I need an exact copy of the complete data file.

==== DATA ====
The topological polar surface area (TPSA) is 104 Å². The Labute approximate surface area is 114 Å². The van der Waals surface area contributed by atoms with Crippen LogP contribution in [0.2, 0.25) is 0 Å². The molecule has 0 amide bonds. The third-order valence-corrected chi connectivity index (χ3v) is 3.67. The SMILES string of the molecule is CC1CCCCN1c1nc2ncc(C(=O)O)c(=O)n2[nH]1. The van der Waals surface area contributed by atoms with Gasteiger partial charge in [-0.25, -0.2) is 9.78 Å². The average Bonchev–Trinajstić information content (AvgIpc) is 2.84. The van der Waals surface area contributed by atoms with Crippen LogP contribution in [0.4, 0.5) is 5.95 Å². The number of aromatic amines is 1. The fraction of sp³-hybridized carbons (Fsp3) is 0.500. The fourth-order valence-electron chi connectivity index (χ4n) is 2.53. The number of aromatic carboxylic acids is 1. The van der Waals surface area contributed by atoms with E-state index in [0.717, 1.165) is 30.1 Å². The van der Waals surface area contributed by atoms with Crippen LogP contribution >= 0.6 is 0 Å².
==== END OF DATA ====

The topological polar surface area (TPSA) is 104 Å². The Labute approximate surface area is 114 Å². The van der Waals surface area contributed by atoms with Crippen LogP contribution in [0.2, 0.25) is 0 Å². The molecule has 0 amide bonds. The third-order valence-corrected chi connectivity index (χ3v) is 3.67. The SMILES string of the molecule is CC1CCCCN1c1nc2ncc(C(=O)O)c(=O)n2[nH]1. The van der Waals surface area contributed by atoms with Gasteiger partial charge in [-0.25, -0.2) is 9.78 Å². The average Bonchev–Trinajstić information content (AvgIpc) is 2.84. The van der Waals surface area contributed by atoms with Crippen LogP contribution in [0.4, 0.5) is 5.95 Å². The number of aromatic amines is 1. The fraction of sp³-hybridized carbons (Fsp3) is 0.500. The fourth-order valence-electron chi connectivity index (χ4n) is 2.53. The number of aromatic carboxylic acids is 1. The van der Waals surface area contributed by atoms with E-state index in [0.717, 1.165) is 30.1 Å². The van der Waals surface area contributed by atoms with Crippen LogP contribution >= 0.6 is 0 Å².